When you are missing a tooth, you have three options: you can get a dental implant, a dental bridge, or just leave it be. We don’t recommend the third option–doing nothing is certainly an option that works for every budget, but when a tooth isn’t replaced, it can alter the shape of your face, impact your speech patterns, cause problems with biting and chewing, and allow your remaining teeth to shift and become misaligned.
Now that we’ve narrowed things down to dental implants vs. bridges, let’s go over what exactly these options are and the pros and cons of each.
What Are Dental Implants?
Dental implants are the preferred treatment for missing teeth. Unlike a dental bridge, dental implants replace both the root and crown of a tooth, which makes implants much more stable. While most of our patients are aware of single tooth dental implants, with a titanium root and porcelain crown, you can also have implant-supported dentures and a full arch with only four implants.
When three or more teeth in a row are missing, an interesting hybrid option is the implant supported bridge. With this device, the two outermost missing teeth each receive a dental implant and these implants act as supports for the bridge in the middle that replaces the remaining missing teeth. The implant supported bridge offers more stability than a traditional bridge, but is a more affordable option than replacing all of the missing teeth with their own implant.
The Pros and Cons of Dental Implants
The Pros of Dental Implants:
- With their strength and durability dental implants perform most like natural teeth.
- Because they replace the root of the tooth, implants can reverse jawbone loss and ensure that your bite is strong.
- Implants are the best option to restore your natural smile.
- With proper maintenance, dental implants can last a lifetime.
- When there is significant decay or weakness in the teeth surrounding a missing tooth, implants are the best option.
The Cons of Dental Implants:
- The procedure is more involved than getting a bridge–you can expect to spend more time at our office.
- If you’ve already experienced jawbone loss, you may need bone grafting prior to implant placement.
- Dental implants are more expensive than bridges.
- Dental implants are not always covered by insurance.
What Are Dental Bridges?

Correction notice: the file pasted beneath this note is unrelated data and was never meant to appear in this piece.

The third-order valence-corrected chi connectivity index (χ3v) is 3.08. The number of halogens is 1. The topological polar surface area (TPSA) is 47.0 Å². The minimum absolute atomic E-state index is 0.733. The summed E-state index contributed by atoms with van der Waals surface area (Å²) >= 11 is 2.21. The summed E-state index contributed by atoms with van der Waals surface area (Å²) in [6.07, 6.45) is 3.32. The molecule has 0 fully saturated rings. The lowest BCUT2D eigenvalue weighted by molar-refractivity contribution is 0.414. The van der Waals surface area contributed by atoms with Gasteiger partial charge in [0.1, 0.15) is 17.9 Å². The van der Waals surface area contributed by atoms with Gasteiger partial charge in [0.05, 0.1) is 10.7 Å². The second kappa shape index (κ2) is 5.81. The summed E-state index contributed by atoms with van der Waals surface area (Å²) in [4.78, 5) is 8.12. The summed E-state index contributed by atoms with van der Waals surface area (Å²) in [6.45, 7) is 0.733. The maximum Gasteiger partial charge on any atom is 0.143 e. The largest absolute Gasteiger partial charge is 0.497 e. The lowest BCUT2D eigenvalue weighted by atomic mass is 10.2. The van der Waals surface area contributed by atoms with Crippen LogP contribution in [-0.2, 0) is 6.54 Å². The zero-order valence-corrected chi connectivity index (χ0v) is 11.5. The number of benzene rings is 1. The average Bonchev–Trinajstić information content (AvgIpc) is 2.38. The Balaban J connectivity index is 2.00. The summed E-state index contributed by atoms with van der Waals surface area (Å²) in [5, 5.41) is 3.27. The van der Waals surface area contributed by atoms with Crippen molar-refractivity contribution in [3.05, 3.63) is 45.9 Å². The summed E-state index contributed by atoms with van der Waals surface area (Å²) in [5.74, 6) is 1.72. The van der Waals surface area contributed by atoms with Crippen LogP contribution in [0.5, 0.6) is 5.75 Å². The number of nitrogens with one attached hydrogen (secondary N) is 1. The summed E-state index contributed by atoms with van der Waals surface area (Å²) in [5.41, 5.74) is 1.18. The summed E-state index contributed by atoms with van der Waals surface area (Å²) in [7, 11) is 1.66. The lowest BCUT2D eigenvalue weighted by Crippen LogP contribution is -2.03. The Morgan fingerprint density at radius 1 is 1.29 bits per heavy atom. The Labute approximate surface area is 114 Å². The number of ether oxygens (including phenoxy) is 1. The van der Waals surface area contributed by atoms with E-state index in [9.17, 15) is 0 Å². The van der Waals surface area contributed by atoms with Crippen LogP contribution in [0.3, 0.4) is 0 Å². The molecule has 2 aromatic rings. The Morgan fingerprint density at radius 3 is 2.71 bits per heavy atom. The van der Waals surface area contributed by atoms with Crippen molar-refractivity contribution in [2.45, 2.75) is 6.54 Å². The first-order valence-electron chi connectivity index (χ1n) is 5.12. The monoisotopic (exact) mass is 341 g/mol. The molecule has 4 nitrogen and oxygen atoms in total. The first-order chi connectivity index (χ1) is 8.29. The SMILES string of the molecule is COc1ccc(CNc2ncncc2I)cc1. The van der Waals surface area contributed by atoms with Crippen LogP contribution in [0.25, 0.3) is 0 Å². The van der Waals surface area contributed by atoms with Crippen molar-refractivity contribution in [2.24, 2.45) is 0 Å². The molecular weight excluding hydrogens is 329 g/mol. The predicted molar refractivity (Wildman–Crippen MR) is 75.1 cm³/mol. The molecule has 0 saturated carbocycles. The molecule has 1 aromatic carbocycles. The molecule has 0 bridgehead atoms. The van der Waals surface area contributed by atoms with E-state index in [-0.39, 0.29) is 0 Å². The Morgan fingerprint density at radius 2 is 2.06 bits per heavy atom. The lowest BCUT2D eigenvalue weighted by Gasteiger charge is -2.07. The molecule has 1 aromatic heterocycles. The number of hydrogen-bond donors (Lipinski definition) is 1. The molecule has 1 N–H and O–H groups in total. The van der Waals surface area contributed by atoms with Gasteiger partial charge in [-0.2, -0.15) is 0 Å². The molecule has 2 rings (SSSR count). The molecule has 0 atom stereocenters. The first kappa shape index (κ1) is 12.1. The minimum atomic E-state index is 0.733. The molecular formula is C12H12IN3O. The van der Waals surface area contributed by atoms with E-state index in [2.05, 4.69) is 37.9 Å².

Dental bridges comprise of two abutments, or supports, on surrounding teeth, with a pontic, or false tooth, joining the two together. In a Traditional Bridge, the abutments are usually dental crowns placed onto two teeth adjacent to the missing one, but a more affordable option is the Maryland Bridge, which cements a metal or porcelain framework onto the abutment teeth to hold the crown in place. A Cantilever Bridge is used when the third molar is missing and there is only one adjacent tooth to serve as the abutment.
Another option is the implant supported bridge, which we discussed above.
The Pros and Cons of Dental Bridges
The Pros of Dental Implants:
- Dental bridges are usually at least partially covered by dental insurance, if not fully.
- Bridges are more affordable than dental implants.
- The process of getting bridges is easier and requires less time off of work.
- Dental bridges are an option when there is bone loss or other complications.
The Cons of Dental Bridges:
- Dental bridges typically last only 5 to 15 years, even with good maintenance.
- Bridges are not as strong as dental implants, which can make for a weaker bite.
- Bridges require work on surrounding teeth, while dental implants do not.
- Because bridges do not replace the root of the missing tooth, bone loss may continue unabated.
Dental Implants vs. Bridge: Which Is Right for You?
Reading through this article about the pros and cons of dental bridges and implants may have given you some idea about which option is best for your situation. The only true way to know whether you’re better off with dental implants or bridges is to make an appointment with a qualified dentist, like one from our team at Smiles on the Upper Westside.
We’d love to meet with you to discuss options for replacing your missing teeth. Contact our NYC dental practice at 212-222-5225.